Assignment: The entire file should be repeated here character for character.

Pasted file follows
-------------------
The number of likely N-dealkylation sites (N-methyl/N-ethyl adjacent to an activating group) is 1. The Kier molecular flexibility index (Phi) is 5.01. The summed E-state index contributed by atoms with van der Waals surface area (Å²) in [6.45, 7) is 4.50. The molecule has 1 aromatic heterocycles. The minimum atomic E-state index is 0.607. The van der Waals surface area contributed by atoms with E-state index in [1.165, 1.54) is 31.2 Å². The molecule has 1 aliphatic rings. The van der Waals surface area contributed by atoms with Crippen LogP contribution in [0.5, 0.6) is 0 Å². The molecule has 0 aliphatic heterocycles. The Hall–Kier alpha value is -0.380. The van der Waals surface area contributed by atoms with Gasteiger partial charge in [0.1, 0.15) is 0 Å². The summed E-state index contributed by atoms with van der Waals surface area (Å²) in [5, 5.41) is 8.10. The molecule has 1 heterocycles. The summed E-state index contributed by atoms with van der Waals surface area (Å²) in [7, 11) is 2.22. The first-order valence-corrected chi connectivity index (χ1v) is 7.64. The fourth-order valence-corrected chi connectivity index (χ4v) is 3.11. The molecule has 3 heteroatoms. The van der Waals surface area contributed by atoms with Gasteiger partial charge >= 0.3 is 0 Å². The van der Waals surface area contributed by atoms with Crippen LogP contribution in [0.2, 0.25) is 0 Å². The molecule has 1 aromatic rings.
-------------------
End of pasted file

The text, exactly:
The number of likely N-dealkylation sites (N-methyl/N-ethyl adjacent to an activating group) is 1. The Kier molecular flexibility index (Phi) is 5.01. The summed E-state index contributed by atoms with van der Waals surface area (Å²) in [6.45, 7) is 4.50. The molecule has 1 aromatic heterocycles. The minimum atomic E-state index is 0.607. The van der Waals surface area contributed by atoms with E-state index in [1.165, 1.54) is 31.2 Å². The molecule has 1 aliphatic rings. The van der Waals surface area contributed by atoms with Crippen LogP contribution in [0.5, 0.6) is 0 Å². The molecule has 0 aliphatic heterocycles. The Hall–Kier alpha value is -0.380. The van der Waals surface area contributed by atoms with Gasteiger partial charge in [0.1, 0.15) is 0 Å². The summed E-state index contributed by atoms with van der Waals surface area (Å²) in [5, 5.41) is 8.10. The molecule has 1 heterocycles. The summed E-state index contributed by atoms with van der Waals surface area (Å²) in [7, 11) is 2.22. The first-order valence-corrected chi connectivity index (χ1v) is 7.64. The fourth-order valence-corrected chi connectivity index (χ4v) is 3.11. The molecule has 3 heteroatoms. The van der Waals surface area contributed by atoms with Gasteiger partial charge >= 0.3 is 0 Å². The van der Waals surface area contributed by atoms with Crippen LogP contribution in [0.2, 0.25) is 0 Å². The molecule has 1 aromatic rings.